It is often useful to augment the context diagram(s) with state-transition diagrams or use cases to illustrate the behavior or functionality of the individual elements. Figure 2 is use-case diagram that shows a simple use-case architecture for our candy machine.

figure 2

Figure 2. A simple use-case architecture.

The domain model is created mainly from information gathered from the domain expert and perhaps the customer. The end user may also contribute critical details to this model. It is useful later in analysis as a source of vocabulary and candidate use cases. The logical architecture is also used in conjunction with the domain model to validate the analysis as a whole and to verify the feasibility of the project. It is perhaps most useful to designers who can use it to identify the forces in the environment that may cause changes in the requirements in the future. This information is used to create designs that will flex in ways that will accommodate these changes.

Use Cases We mentioned above that writing use cases can be an effective way to document the responsibilities that mold the relationships among objects in the domain. Here we will focus on use cases as a tool for documenting the responsibilities of the system itself. While use cases are the main form of documentation for this type of model they may be augmented by other types of diagrams. Sequence diagrams and STDs are particularly useful and in some cases may replace the scenarios of a use case altogether, while use-case modeling focuses on the responsibilities of the system and the mechanisms that will be used to discharge those responsibilities. There may occasionally be some need to model the participants or data involved using an object or class diagram of some sort, but this is rare and may often be moved into the domain or logical architecture.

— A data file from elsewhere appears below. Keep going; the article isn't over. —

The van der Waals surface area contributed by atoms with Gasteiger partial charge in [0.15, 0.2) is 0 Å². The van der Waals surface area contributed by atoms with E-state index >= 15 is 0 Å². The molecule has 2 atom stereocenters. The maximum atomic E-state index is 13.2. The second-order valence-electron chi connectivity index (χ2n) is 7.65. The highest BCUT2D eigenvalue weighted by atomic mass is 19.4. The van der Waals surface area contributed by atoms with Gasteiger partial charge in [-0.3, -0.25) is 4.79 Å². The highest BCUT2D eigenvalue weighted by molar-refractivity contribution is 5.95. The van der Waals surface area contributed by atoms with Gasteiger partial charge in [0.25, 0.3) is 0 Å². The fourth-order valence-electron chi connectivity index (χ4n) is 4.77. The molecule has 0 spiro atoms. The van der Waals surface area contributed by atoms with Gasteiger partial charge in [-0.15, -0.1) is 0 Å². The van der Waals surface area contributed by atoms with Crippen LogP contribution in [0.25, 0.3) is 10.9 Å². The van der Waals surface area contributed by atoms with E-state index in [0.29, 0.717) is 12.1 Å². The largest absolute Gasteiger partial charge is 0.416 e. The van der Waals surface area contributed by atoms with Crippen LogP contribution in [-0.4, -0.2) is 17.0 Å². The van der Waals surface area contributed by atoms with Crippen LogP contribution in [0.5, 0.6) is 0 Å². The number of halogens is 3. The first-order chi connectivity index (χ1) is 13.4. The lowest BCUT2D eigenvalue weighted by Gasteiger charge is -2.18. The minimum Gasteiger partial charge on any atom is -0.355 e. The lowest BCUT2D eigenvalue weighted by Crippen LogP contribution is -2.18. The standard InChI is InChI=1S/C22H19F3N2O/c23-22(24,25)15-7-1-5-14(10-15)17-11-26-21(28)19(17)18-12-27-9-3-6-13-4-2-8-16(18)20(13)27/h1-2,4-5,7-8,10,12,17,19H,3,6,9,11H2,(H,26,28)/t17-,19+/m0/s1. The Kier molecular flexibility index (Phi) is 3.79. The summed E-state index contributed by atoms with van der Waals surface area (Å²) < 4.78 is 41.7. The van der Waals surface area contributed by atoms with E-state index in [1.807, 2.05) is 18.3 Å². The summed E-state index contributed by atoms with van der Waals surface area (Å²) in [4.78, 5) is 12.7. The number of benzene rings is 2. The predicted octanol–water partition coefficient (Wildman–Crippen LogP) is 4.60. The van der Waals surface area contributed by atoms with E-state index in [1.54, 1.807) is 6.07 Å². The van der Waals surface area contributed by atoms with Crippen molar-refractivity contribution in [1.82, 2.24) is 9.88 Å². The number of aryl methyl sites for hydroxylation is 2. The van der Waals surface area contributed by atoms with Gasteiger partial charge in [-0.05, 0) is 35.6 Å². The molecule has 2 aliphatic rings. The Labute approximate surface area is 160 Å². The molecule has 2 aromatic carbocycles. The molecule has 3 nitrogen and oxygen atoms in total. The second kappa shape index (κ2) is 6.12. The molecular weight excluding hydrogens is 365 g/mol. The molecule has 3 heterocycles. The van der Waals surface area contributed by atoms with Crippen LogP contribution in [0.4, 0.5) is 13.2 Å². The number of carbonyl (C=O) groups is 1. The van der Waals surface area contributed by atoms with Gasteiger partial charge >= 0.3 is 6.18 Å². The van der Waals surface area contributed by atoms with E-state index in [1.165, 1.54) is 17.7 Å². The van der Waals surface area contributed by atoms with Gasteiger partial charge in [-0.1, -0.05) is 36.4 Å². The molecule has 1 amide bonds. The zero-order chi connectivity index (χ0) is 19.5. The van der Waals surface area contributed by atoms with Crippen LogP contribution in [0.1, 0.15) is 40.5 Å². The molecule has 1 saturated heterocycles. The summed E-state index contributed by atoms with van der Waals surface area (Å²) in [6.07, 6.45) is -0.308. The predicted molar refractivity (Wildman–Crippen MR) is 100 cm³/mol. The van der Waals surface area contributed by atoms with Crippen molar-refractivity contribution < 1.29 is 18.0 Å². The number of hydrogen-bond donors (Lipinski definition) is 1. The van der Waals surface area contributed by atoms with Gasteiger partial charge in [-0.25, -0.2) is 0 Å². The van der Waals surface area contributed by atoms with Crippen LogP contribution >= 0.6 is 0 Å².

Typically, each use case is described in terms of the responsibility being executed, and the pre- and postconditions for the use case. For example:
  • Use case: Customer buys candy
  • Responsibilities: The candy-machine software shall enable the customer to buy candy by interacting with the candy-machine hardware; the candy machine shall allow the customer to abort the transaction; the candy machine shall not "cheat" the customer.
  • Precondition: none
  • Postcondition: either: 1) The customer has his candy and appropriate change, and the money acceptor has the money for the candy; or 2) both the customer and the candy machine have not changed state (the use case was aborted).